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    • CommentRowNumber1.
    • CommentAuthorUrs
    • CommentTimeDec 4th 2020

    starting something

    v1, current

    • CommentRowNumber2.
    • CommentAuthorUrs
    • CommentTimeDec 4th 2020

    I gather that (in the complex-analytic case, hence in characteristic zero) the total number of degenerate points of an elliptic fibration, counted with multiplicity, is generally the Euler number. Is that right?

    And that, accordingly, the “24” in the number-counted-with-multiplicity of degenerate fibers of an elliptic fibration of a K3-surface “is” the 24 which is the Euler number of the topological manifold underlying K3. Is that right?

    Looking around, I see that this is what it does seem to say in Schütt-Shioda 09, Section 6.7, around Theorem 6.10. But the statement there is a little terse.

    They attribute the statement to a Prop. 5.16 in Cossec-Dolgachev 1989, but I haven’t yet managed to identify such a proposition in that book. (Which page is it??)

    v1, current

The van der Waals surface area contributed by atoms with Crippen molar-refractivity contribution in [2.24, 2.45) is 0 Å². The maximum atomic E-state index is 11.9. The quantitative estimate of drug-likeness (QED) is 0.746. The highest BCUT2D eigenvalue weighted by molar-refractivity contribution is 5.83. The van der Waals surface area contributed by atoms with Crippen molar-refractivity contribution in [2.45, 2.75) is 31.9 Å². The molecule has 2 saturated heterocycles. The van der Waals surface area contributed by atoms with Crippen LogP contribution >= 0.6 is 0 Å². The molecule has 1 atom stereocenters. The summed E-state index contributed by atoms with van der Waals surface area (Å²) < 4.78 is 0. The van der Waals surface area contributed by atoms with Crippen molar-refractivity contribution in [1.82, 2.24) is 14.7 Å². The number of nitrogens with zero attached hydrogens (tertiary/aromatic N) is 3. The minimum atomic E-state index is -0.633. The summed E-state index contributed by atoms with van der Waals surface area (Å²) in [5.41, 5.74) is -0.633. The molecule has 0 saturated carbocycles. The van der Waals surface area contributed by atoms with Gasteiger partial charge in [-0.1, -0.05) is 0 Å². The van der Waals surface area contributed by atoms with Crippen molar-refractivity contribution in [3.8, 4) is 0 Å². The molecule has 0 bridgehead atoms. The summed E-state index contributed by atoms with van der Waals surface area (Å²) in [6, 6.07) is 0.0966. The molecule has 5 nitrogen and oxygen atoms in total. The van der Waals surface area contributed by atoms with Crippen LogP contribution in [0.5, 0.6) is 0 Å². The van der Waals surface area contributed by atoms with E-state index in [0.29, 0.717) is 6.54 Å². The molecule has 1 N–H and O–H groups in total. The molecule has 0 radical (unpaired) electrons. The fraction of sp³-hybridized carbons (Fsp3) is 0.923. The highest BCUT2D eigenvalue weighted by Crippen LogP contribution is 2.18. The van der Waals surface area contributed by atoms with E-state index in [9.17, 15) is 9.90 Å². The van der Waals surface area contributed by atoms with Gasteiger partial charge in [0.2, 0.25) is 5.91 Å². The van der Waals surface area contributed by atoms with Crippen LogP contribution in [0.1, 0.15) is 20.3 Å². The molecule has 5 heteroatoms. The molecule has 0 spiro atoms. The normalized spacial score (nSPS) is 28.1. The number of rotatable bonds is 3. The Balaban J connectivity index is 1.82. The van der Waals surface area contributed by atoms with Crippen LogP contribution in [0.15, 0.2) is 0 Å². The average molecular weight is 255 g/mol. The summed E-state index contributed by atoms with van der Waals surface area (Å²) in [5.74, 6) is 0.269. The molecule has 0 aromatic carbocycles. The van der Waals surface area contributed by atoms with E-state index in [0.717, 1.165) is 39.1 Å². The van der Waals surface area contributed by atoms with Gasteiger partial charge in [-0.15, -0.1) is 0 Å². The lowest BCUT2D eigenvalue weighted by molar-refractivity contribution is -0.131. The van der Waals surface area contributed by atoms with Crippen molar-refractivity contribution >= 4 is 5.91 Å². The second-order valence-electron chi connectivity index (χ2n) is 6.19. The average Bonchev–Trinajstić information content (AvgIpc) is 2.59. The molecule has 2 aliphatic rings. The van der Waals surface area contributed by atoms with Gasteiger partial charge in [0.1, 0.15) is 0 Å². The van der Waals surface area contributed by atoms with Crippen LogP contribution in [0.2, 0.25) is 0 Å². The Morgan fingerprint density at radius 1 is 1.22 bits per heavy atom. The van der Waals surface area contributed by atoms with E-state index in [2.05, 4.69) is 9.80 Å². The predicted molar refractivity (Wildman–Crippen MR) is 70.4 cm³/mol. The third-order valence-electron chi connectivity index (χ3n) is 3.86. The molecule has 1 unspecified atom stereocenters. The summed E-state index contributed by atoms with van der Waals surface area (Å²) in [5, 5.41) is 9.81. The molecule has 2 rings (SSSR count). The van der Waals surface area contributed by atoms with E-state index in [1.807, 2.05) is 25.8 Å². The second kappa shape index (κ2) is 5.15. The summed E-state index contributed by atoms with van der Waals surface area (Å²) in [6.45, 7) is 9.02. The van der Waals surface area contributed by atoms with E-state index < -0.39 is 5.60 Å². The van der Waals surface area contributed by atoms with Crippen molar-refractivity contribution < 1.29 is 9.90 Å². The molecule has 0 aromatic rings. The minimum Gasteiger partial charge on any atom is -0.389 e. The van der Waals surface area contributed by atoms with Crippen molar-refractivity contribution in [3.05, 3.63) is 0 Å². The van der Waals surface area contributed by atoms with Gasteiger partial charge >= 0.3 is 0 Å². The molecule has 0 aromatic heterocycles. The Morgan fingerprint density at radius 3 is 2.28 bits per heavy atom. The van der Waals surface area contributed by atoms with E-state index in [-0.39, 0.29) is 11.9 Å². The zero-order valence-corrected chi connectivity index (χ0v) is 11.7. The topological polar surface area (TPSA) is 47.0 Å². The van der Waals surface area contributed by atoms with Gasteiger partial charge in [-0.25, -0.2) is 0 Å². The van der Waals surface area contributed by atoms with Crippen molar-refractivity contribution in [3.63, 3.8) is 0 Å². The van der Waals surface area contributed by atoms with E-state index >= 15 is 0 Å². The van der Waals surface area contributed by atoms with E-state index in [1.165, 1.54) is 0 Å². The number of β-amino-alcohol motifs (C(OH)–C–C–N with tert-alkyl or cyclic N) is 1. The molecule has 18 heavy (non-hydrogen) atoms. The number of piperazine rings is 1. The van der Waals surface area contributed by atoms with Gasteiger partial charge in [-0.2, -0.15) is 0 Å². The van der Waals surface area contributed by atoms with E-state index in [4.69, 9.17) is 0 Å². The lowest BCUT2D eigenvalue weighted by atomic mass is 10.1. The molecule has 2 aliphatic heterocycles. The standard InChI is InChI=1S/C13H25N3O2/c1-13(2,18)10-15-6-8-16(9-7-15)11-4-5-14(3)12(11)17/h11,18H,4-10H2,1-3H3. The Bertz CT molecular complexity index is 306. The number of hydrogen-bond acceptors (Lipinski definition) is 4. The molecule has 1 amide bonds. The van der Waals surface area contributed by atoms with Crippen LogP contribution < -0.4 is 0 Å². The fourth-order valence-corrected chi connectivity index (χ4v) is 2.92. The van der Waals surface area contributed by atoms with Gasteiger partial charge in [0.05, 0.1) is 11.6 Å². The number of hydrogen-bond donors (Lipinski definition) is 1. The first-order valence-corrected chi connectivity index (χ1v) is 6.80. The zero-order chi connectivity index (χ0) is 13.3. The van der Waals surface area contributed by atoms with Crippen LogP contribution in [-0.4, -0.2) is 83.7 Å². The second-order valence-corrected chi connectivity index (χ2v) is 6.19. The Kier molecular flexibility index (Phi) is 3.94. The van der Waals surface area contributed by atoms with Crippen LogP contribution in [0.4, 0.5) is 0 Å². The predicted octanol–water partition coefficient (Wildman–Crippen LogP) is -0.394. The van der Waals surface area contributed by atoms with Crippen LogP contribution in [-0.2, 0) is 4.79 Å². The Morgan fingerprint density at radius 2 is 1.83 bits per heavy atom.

• CommentRowNumber3.
    • CommentAuthorUrs
    • CommentTimeDec 4th 2020
    • (edited Dec 4th 2020)

    I found a few more pertinent references and added them. If anyone has better suggestions on #2, please let me know.

    There is a striking analogy between:

    • the algebraic K3 with its 24 singular elliptic fibers (counted with mulitplicities)

    • the differential geometric K3 with its 24 vanishing loci of a smooth vector field (counted with multiplicities).

    Both 24s here get identified with the Euler number and hence with each other. But is there a more substantial relation?

    Removing 24 isolated singular points from the differential geometric K3 makes it a framed cobordism which witnesses the order of the third stable homotopy group of spheres (as indicated there).

    Does removing the 24 singular elliptic fibers from the algebraic K3 make it an algebraic cobordism of some relevance?

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